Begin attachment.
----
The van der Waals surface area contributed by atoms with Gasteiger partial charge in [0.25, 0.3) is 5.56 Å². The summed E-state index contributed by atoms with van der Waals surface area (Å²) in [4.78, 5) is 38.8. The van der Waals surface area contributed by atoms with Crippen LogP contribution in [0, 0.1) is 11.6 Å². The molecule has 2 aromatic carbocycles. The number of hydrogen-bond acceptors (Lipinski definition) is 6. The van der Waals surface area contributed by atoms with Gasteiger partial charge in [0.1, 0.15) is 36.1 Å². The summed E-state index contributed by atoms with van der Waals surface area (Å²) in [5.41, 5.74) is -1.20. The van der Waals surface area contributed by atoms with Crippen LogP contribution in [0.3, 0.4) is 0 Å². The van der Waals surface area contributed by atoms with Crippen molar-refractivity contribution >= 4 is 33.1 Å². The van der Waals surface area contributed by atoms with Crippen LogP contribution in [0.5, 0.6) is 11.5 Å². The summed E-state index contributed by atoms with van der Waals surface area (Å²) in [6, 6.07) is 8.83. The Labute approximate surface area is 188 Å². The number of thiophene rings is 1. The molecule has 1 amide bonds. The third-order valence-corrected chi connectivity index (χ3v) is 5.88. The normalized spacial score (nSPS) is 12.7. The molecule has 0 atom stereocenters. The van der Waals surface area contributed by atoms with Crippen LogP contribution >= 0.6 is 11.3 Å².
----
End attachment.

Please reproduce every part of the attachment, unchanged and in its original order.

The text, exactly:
The van der Waals surface area contributed by atoms with Gasteiger partial charge in [0.25, 0.3) is 5.56 Å². The summed E-state index contributed by atoms with van der Waals surface area (Å²) in [4.78, 5) is 38.8. The van der Waals surface area contributed by atoms with Crippen LogP contribution in [0, 0.1) is 11.6 Å². The molecule has 2 aromatic carbocycles. The number of hydrogen-bond acceptors (Lipinski definition) is 6. The van der Waals surface area contributed by atoms with Gasteiger partial charge in [0.1, 0.15) is 36.1 Å². The summed E-state index contributed by atoms with van der Waals surface area (Å²) in [5.41, 5.74) is -1.20. The van der Waals surface area contributed by atoms with Crippen LogP contribution in [0.3, 0.4) is 0 Å². The van der Waals surface area contributed by atoms with Crippen molar-refractivity contribution >= 4 is 33.1 Å². The van der Waals surface area contributed by atoms with Crippen LogP contribution in [0.5, 0.6) is 11.5 Å². The summed E-state index contributed by atoms with van der Waals surface area (Å²) in [6, 6.07) is 8.83. The Labute approximate surface area is 188 Å². The number of thiophene rings is 1. The molecule has 1 amide bonds. The third-order valence-corrected chi connectivity index (χ3v) is 5.88. The normalized spacial score (nSPS) is 12.7. The molecule has 0 atom stereocenters. The van der Waals surface area contributed by atoms with Crippen LogP contribution >= 0.6 is 11.3 Å².